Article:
The beginning of the thread discusses the broader topic of degrees or certifications as a measure of the breadth and expertise of the holder. Where I find it gets more interesting is when it spins off into a discussion of brass embouchure pedagogy.

As I alluded to above, I’m currently putting together something related to embouchure pedagogy that I’ll be posting here when complete, but it’s a pretty extensive project and I want to have it complete (or complete enough) before it goes live. I will say this, there will be very little in it that can’t already be found if you poke around through all my blog posts, but the presentation and organization will be a bit different from how I’ve done this before.

The First Noel, Big Band Arrangement

North Carolina got hit with a blizzard overnight and it’s expected to continue snowing through tomorrow. Since I’m fortunate to not have lost power (yet), I’ve been putting the finishing touches up on a big band arrangement of “The First Noel.” Here is a MIDI demo of it.

If you’re curious, I do most of my composing/arranging directly into Finale and the above playback file is Finale’s playback. For the rhythm section parts I create a Band-in-a-Box MIDI file and open it up with Finale, then copy and paste the parts I want into my big band score. That gives me a quick and easy rhythm section playback.

It takes too long to fix all the weird import errors when I try to import a Band-in-a-Box solo into Finale and since the chart will soon be played by real musicians I didn’t worry about plugging in solos in the demo. There are three soloists. The first 16 bars is alto sax, followed by 8 of trombone and 8 of trumpet.

This tune was interesting to work with and arrange. It’s an unusual tune, the same phrase repeats and then a refrain follows that is very similar to the original phrase. Creating a swinging big band arrangement of that form presented some challenges. Because each of the three phrases in the “tune” are so similar, it would quickly become repetitive to have every phrase of the chart be based on the same phrase. I broke up that pattern in four different ways. First, I changed up the reharmonization for the refrain (third) phrase. I also wrote a new 8 bar section to use as an intro, interlude, and coda. During the solos section I inserted a bridge based on the bridge to “Frosty the Snowman.” Lastly, I modulate to new keys, on the shout chorus every phrase.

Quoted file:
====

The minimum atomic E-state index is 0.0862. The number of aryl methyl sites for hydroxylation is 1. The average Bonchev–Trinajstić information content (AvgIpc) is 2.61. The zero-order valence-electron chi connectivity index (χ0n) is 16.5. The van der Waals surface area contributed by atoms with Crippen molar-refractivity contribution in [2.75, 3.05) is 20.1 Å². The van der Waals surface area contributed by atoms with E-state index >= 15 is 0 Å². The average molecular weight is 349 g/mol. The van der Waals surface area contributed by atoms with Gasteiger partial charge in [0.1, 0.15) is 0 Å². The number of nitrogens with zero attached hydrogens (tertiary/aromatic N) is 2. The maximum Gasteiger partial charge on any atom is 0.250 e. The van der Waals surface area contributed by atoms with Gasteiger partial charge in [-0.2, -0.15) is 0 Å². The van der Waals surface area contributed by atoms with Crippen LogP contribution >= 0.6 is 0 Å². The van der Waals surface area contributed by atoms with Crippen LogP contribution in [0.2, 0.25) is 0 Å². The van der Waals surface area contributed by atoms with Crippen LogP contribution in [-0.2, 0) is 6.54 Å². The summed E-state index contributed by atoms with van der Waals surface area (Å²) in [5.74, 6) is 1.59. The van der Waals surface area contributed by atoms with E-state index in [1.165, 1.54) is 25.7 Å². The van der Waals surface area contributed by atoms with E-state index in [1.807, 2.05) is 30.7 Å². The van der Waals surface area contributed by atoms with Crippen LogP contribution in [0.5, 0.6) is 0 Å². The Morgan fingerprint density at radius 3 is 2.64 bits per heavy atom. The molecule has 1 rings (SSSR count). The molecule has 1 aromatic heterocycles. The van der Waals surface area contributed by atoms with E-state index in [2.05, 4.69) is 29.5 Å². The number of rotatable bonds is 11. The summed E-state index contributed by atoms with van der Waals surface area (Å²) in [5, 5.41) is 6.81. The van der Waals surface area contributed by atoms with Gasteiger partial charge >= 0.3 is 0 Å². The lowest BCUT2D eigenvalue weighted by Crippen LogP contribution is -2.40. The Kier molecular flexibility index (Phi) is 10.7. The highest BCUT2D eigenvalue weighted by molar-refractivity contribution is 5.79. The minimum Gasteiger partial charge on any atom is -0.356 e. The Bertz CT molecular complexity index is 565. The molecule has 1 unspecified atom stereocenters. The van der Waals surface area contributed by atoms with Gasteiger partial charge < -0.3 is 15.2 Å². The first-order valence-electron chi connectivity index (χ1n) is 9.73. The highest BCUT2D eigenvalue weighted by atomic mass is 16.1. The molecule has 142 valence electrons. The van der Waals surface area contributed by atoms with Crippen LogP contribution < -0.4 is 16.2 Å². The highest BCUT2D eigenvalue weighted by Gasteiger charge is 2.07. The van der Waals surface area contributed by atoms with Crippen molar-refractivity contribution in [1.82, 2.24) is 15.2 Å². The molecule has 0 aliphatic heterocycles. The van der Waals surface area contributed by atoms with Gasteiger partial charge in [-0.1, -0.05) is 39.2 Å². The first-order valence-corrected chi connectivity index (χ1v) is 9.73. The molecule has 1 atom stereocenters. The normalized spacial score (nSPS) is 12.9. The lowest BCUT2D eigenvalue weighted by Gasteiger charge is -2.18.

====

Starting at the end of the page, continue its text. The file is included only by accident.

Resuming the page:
Assuming no weather related setbacks, the Asheville Jazz Orchestra will premier this arrangement at our annual Stan Kenton Christmas Concert this Friday night. If you’re in western North Carolina that night, please come on out.

Free Meditation Timers

It’s nice to not be distracted by the clock while practicing meditation, so a few years ago I created some MP3s to use with my iPod.  These days I tend to use the fancier timer on my cell phone, which is more convenient for me and takes up less drive space on my iPod.  Still, the meditation timers I’ve made available online remain one of my more popular resources.

Here they are.  Each MP3 starts with 30 seconds of silence (to give you a moment to get comfortable) followed by the sound of a bell ringing.  After a period of time the MP3s end with the sound of the bell again.  The files themselves are pretty large, considering that they are mostly silence.

5 Minute Meditation Timer
10 Minute Meditation Timer
15 Minute Meditation Timer
20 Minute Meditation Timer
25 Minute Meditation Timer
30 Minute Meditation Timer